Then, over the next six months of the project, owners reported more excitability, touch sensitivity, training difficulty, and chasing behaviors in comparison to the baseline. Reports of separation-related behaviors and attachment and attention-seeking behaviors decreased, presumably because the dogs became more and more assured their owners would consistently return home. Also, another seven people returned their adopted dogs during the assessment period.
However, despite these ratings suggesting a big uptick in undesirable behavior like stranger aggression and training problems in the dogs, the final survey saw 100 percent of responding owners report that their dog was adjusting to their new home extremely or moderately well. Another 94 percent rated their dog’s overall behavior as excellent or good, six percent as fair, and not a single owner reported poor or terrible behavior. Three in four (75%) said they believed their dog’s behavior had improved over time.
Researchers note that sampling bias may have been present in the results, as participating dog owners opted willingly into the study (gift cards were offered for completion of the first and final surveys). There may have also been behaviors the surveys did not capture but were still strongly valued by owners, thus perhaps partially explaining the high satisfaction ratings seen in the final survey.
“This is one of the most comprehensive studies, using multiple timepoints, to investigate post-adoption behavior in dogs. The findings help shelters counsel new dog guardians with more accurate information on what behavior changes to expect after adoption. This information will hopefully allow people to get help sooner for their dog’s behavior problems and keep more dogs in their adoptive homes,” the study authors conclude in a media release.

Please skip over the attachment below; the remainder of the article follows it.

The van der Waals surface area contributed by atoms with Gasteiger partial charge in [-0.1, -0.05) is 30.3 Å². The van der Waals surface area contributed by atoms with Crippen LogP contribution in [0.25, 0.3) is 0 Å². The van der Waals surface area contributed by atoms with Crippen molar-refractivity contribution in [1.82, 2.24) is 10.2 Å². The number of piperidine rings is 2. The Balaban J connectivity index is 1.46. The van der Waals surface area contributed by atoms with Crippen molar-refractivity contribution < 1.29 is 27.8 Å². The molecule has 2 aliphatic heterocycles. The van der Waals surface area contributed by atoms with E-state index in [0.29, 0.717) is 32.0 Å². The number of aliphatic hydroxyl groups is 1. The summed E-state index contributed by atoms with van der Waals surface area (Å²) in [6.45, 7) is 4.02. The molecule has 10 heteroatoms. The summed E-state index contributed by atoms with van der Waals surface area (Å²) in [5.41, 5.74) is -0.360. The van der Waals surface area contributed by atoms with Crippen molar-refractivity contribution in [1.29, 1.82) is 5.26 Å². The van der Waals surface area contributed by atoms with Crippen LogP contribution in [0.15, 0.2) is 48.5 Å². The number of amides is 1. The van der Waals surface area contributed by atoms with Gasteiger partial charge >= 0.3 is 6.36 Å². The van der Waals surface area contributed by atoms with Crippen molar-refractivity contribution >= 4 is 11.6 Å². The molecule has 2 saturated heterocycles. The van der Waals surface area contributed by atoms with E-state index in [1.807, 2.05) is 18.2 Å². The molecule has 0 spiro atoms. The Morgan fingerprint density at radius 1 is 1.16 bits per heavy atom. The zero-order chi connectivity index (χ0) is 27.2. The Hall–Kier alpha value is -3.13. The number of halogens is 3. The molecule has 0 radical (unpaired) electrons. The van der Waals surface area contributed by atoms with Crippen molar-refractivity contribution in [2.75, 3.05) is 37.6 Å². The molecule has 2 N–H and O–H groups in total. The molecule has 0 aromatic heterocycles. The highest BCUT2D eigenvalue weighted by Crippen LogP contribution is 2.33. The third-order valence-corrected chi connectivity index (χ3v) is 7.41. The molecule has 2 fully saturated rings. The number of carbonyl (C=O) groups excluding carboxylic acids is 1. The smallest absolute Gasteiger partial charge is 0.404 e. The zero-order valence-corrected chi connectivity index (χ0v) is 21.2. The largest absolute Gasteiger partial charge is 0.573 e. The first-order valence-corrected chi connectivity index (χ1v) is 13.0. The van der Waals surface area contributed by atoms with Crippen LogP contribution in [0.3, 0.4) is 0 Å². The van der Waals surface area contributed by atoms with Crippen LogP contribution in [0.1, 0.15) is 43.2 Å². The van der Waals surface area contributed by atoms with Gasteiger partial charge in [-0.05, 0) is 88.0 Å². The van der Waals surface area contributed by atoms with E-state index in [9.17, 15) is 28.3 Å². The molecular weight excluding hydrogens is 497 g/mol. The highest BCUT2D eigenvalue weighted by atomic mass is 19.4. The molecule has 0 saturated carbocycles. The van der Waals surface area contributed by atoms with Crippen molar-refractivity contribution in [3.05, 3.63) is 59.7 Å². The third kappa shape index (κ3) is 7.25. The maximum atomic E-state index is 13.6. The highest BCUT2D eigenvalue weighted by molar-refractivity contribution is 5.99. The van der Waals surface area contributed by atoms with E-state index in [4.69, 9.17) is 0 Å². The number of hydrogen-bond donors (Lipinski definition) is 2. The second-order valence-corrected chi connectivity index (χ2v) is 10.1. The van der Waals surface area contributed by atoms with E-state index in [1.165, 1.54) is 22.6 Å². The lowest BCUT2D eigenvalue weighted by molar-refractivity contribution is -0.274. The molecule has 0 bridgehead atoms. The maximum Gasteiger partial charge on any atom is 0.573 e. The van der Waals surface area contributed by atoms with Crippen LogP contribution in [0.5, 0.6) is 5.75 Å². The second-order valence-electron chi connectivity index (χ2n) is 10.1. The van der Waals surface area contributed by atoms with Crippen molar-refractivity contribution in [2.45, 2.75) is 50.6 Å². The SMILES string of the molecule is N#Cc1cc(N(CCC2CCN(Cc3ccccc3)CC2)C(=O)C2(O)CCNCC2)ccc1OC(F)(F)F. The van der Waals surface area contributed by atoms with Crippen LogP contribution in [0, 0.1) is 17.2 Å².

The study is published in the journal PLoS ONE.

About John Anderer
Born blue in the face, John has been writing professionally for over a decade and covering the latest scientific research for StudyFinds since 2019. His work has been featured by Business Insider, Eat This Not That!, MSN, Ladders, and Yahoo!
Studies and abstracts can be confusing and awkwardly worded. He prides himself on making such content easy to read, understand, and apply to one’s everyday life.
StudyFinds publishes digestible, agenda-free, transparent research summaries that are intended to inform the reader as well as stir civil, educated debate. We do not agree nor disagree with any of the studies we post, rather, we encourage our readers to debate the veracity of the findings themselves. All articles published on StudyFinds are vetted by our editors prior to publication and include links back to the source or corresponding journal article, if possible.